A picture is worth a thousand words, and politics and fashion merge in the United States, raising as iconic the style of some of the first ladies. And in the country where in its political culture nothing is left to chance; the way to the White House is achieved with a message of responsibility dressed with an elegant style. Campaign advisers control to the millimetre the position, hairstyle and suit, both for the candidate and the first lady and cabinet.
An image of power that in the United States begins with Jackie Kennedy, the most famous and influential “first lady” in a matter of style. Not surprisingly, and after more than 50 years since the assassination of President John F. Kennedy, the dress worn by his wife in such fateful moment, an iconic pink suit of Chez Ninon (with a Chanel look) with matching hat (Halston) is preserved intact… However, there have been and there are other influential women or even more than her regarding style.
Discover the style of the first ladies!
JACKIE KENNEDY Jacqueline Lee Bouvier, a young Irish and Catholic descent, educated in American aristocracy; was the first “first lady” to bring high fashion to the White House. Wife of the President JFK during his brief and fatal mandate (1961-1963), achieved thanks to her innate elegance and good taste to be remembered as a fashion icon of the 60s and 70s.
Her unmistakable “ladylike” style perfectly combined high fashion and minimalism to get to be demure, feminine and sexy …Chanel, Givenchy, Valentino, and especially Oleg Cassini, the one who, according to Wikipedia, “designed the dresses that helped Jacqueline Kennedy to be the first most glamorous lady in US history”, were the creators of her look. A “Jackie” look which has served and serves as a source of inspiration for her successors in the White House.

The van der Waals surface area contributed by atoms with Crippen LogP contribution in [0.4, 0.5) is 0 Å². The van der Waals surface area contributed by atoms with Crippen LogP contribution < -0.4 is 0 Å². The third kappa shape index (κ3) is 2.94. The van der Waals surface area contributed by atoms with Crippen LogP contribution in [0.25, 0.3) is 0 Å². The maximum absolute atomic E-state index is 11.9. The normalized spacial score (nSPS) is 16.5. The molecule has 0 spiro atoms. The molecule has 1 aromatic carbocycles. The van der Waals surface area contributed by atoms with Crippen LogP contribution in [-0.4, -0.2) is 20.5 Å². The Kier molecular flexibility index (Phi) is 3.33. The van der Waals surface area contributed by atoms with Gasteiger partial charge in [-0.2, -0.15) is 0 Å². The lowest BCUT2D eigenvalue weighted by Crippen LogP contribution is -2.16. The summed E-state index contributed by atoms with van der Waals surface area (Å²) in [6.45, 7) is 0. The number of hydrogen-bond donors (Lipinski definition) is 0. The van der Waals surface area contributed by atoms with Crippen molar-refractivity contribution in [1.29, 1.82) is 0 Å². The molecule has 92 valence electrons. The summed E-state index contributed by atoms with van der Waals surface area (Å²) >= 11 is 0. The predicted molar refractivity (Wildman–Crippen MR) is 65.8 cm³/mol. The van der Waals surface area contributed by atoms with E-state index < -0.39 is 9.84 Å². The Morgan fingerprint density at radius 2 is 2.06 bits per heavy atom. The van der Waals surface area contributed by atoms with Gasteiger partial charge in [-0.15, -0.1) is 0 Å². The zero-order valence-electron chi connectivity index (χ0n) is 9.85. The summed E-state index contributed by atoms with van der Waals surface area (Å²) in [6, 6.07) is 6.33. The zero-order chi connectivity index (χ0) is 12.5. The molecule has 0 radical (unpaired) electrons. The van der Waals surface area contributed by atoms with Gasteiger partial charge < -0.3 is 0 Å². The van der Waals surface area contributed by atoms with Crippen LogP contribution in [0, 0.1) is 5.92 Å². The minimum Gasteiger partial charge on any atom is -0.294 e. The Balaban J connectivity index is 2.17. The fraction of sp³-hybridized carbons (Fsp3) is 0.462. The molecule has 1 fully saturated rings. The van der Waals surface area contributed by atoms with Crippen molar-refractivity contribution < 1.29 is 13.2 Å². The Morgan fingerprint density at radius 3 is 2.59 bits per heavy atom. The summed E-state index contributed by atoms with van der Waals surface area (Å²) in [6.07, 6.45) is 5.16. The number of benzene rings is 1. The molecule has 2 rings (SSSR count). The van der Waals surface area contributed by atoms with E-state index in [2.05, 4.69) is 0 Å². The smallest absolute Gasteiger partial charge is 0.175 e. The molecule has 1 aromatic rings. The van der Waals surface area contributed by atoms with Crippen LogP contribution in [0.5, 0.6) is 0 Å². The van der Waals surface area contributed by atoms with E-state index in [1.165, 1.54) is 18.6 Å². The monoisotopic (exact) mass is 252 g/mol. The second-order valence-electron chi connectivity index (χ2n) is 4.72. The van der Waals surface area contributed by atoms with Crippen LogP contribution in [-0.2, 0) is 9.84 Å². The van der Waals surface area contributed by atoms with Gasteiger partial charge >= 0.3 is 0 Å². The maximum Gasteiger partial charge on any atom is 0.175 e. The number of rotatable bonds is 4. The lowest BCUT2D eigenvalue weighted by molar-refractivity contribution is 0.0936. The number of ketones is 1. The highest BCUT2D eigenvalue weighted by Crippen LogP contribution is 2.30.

NANCY REAGAN Actress turned into first lady; she was in the White House between 1981 and 1989 with her husband Ronald Reagan. Amid the splendor of the 80’s: fluorescent colors, oversized garments, disproportionate shoulder straps and impossible carded hair; Nancy opted for an extremely simple and formal style.
Therefore, while during the day she used tailored suits by Cuban designer Adolfo Sardiña, for the evening she chose gowns by James Galanos, Oscar de la Renta and Bill Blass. An image that eventually passed from the austerity to the “glamor” of Hollywood and that dressed in tailor-made designs; being deep red her favorite color and the most prominent in her closet, tinting multiple suits, gowns and even heavy coats.
HILLARY CLINTON The former Secretary of State with Barack Obama has spent half of her life tied to the White House; but her first step was as first lady of Bill Clinton, 1993-2001. As an example of practical woman, her “working girl” style had as main outfit pantsuits, although in her role as “first lady” she alternated them with skirts and dresses.
A functional style, mixing femininity and safety in which her hair was the protagonist, the most imitated and criticized. In addition, her constant changes of look, cuts or carded generated new headlines. Adamant that her simple outfits did not overshadow her work as a democrat, we owe the former first lady the revival of headbands and “scrunchie” (XL).